4 talented women share their workplace experiences on International Women’s Day
There’s been a lot of progress but there’s always more to be done.
There’s been a lot of progress but there’s always more to be done.
Officially recognised by the United Nations in 1977, International Women's Day celebrates their achievements, raises awareness about discrimination and is a call to action for gender parity.
We’re addressing gender balance in the workplace. At the City of Sydney, women make up 43% of our workforce and 51% of our leadership roles are held by women.
We spoke to female leaders in our organisation about their careers and what they would share with young women starting their own working lives.
Louisa Teixeira, team leader, cleansing and waste: I think it’s well-known that gender-based discrimination and biases can exist in any profession. I think it's important to advocate for yourself, back yourself, and don’t be afraid to ask for support if you need it.
Bree Calderwood, operations coordinator, King George V Recreation Centre: I was in a female scholarship coach position at a sports organisation, but it was during a period where there was an internal restructure.
Most of the male coaches retained their positions or new ones were created for them. I was probably more qualified at the time and had higher professional playing experience, but I was left without a role and felt a lack of support because of my gender. It was a setback, but I’m a big believer that when one door closes, another one opens. I threw myself back into more study and undertook a master's in education instead.
Alison Delaney, centre manager, Juanita Nielsen Community Centre: I’ve encountered challenges related to gender inequality. When I first began working here, my superiors, including the CEO, were all male. At that time, without the presence of women in leadership positions and the necessary awareness surrounding gender bias, there were limited avenues available to address inequalities.
You could either file a formal complaint with HR (all male) and face concerns about future working relationships with the individual in question, or simply get on with the work. In my case, I chose to persevere despite these obstacles.
Catherine Flanagan, area team leader, libraries and learning: I’ve been lucky – we were paid the same as our male-identifying colleagues at the ABC where I started out, because even in the 1980s it was an equal opportunity employer.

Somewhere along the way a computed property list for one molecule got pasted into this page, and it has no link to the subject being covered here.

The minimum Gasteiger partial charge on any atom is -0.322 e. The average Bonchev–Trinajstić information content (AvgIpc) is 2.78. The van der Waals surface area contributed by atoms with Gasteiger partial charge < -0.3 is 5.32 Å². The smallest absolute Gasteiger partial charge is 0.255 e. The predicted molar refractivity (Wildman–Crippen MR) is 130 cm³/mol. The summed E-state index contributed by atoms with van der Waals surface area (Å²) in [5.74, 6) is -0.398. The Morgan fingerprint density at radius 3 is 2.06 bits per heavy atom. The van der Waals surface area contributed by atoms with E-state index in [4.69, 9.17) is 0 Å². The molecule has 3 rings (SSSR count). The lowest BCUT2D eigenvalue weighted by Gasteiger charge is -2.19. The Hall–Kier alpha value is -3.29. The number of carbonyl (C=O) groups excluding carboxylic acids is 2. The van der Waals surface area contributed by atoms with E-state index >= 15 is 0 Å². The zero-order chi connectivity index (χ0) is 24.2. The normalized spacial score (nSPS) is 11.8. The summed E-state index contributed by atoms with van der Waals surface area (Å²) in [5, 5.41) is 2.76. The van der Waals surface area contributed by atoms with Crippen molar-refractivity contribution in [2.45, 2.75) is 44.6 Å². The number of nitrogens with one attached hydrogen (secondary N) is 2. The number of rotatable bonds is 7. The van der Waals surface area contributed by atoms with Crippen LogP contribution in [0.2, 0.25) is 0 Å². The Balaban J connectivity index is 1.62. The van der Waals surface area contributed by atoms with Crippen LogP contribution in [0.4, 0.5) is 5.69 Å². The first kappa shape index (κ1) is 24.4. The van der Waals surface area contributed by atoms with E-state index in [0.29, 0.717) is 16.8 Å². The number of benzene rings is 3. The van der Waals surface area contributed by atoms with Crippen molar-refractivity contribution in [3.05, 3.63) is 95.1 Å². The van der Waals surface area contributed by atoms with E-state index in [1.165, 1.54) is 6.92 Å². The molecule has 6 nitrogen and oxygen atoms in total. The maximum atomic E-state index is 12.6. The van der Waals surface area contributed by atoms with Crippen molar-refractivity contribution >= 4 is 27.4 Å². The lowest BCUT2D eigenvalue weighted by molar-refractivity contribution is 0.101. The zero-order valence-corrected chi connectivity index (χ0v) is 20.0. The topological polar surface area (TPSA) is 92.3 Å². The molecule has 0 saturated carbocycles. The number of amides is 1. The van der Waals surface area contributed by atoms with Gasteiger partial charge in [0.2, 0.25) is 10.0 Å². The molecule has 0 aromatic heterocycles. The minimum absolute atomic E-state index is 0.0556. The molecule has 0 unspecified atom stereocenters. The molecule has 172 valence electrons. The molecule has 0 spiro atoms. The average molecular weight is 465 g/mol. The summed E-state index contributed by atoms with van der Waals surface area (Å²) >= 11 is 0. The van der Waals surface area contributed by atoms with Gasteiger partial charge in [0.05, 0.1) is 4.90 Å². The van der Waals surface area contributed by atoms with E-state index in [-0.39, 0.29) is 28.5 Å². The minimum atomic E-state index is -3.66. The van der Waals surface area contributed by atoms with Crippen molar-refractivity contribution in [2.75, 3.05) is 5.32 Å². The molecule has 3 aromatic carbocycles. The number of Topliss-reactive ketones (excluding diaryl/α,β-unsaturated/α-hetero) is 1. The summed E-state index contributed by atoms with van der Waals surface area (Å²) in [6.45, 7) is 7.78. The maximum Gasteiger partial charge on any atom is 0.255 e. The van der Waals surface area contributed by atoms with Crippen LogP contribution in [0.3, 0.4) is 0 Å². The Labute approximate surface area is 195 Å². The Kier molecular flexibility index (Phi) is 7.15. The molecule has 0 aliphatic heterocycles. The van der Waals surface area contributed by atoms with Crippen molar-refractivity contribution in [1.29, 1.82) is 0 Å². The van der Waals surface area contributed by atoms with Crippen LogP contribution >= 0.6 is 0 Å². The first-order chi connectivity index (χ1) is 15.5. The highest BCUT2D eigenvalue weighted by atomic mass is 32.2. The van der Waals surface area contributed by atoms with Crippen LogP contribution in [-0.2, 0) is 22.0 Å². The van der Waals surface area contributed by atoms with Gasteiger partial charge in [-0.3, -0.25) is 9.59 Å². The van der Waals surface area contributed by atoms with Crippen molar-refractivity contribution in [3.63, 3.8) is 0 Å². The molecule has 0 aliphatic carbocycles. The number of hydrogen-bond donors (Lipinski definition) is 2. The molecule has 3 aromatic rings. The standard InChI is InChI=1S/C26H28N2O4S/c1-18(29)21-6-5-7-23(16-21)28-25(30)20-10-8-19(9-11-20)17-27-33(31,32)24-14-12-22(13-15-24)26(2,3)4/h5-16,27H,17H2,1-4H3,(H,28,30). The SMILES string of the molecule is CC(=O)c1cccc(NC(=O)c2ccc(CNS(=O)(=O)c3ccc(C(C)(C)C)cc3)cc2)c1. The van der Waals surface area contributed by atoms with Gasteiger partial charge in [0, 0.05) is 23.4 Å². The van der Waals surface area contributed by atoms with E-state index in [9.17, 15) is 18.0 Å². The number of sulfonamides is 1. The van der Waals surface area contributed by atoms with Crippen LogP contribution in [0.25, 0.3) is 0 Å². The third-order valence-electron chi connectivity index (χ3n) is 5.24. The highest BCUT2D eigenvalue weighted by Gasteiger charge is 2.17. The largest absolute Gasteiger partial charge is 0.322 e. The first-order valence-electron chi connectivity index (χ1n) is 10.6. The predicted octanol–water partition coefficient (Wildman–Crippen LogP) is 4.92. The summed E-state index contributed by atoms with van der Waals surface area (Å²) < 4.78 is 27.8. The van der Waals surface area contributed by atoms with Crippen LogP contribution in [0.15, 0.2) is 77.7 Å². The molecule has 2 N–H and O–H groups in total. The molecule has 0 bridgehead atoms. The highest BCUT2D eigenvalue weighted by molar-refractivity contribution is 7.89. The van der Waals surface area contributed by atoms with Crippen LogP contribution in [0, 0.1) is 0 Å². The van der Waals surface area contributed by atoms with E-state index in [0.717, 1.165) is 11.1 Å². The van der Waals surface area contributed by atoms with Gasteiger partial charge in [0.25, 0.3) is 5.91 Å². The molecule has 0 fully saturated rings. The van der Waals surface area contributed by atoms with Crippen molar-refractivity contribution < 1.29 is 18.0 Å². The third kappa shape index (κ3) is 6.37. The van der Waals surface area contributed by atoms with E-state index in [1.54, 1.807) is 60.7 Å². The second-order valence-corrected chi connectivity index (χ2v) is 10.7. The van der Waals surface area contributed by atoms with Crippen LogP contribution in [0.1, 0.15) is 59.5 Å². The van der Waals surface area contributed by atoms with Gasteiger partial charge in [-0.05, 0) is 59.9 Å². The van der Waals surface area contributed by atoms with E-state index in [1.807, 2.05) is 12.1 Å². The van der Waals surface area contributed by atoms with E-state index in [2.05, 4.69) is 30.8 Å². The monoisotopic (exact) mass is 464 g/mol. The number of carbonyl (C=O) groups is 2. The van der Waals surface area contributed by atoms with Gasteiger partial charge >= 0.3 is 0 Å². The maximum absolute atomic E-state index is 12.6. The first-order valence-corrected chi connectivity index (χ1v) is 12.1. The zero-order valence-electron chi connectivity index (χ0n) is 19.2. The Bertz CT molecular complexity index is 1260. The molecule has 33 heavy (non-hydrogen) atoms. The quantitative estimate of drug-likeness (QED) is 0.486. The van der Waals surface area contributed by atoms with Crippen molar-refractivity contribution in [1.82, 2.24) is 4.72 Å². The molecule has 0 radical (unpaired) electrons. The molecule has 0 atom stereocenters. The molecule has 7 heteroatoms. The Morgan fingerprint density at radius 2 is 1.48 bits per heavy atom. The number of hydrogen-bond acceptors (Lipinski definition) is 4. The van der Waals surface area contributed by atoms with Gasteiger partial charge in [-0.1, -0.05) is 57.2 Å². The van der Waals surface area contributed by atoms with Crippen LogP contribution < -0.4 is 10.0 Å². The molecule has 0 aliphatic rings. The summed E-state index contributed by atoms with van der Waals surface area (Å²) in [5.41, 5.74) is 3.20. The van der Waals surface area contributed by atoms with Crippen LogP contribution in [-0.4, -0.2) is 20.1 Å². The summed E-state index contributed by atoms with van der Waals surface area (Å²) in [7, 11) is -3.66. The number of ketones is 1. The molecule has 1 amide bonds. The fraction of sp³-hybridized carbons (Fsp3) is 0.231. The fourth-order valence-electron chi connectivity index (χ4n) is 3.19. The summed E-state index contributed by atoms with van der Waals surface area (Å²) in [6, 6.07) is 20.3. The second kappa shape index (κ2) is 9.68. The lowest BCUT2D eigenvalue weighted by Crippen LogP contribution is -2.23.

Louisa: I think organisations are becoming more aware of gender biases and discrimination in their hiring practices. They realise that creating a diverse and inclusive workplace can help to break down barriers and create better outcomes for the business.
Bree: I took an opportunity to work at Womensport NSW as a sports administrator and events officer. It gave me valuable experience working closely with a board and directly play a role towards improved gender equity in sport for women and girls. This became my passion – we took our Girls Get Active event all over NSW inspiring girls to take up or continue sport.
We also advocated for greater exposure of women’s sport and increased pay for women in sport – we did it through social media, events and engaging strategically with councils. We ended up getting funding and the organisation was able to drive improvements across NSW.
For example, councils were encouraged to make changes to their community strategic plans to allow for greater equity in use of sporting fields for women and girls teams. They adopted plans to make changerooms for women safer and include mirrors, improved lighting and female referee changerooms and bathrooms at sporting grounds.
Alison: It’s been inspiring to witness the progress made in Australia and within our own organisation in addressing gender inequality. There’s been significant strides made in closing the gender pay gap, increasing the representation of women in leadership positions and providing flexible work arrangements for women returning to work after having children.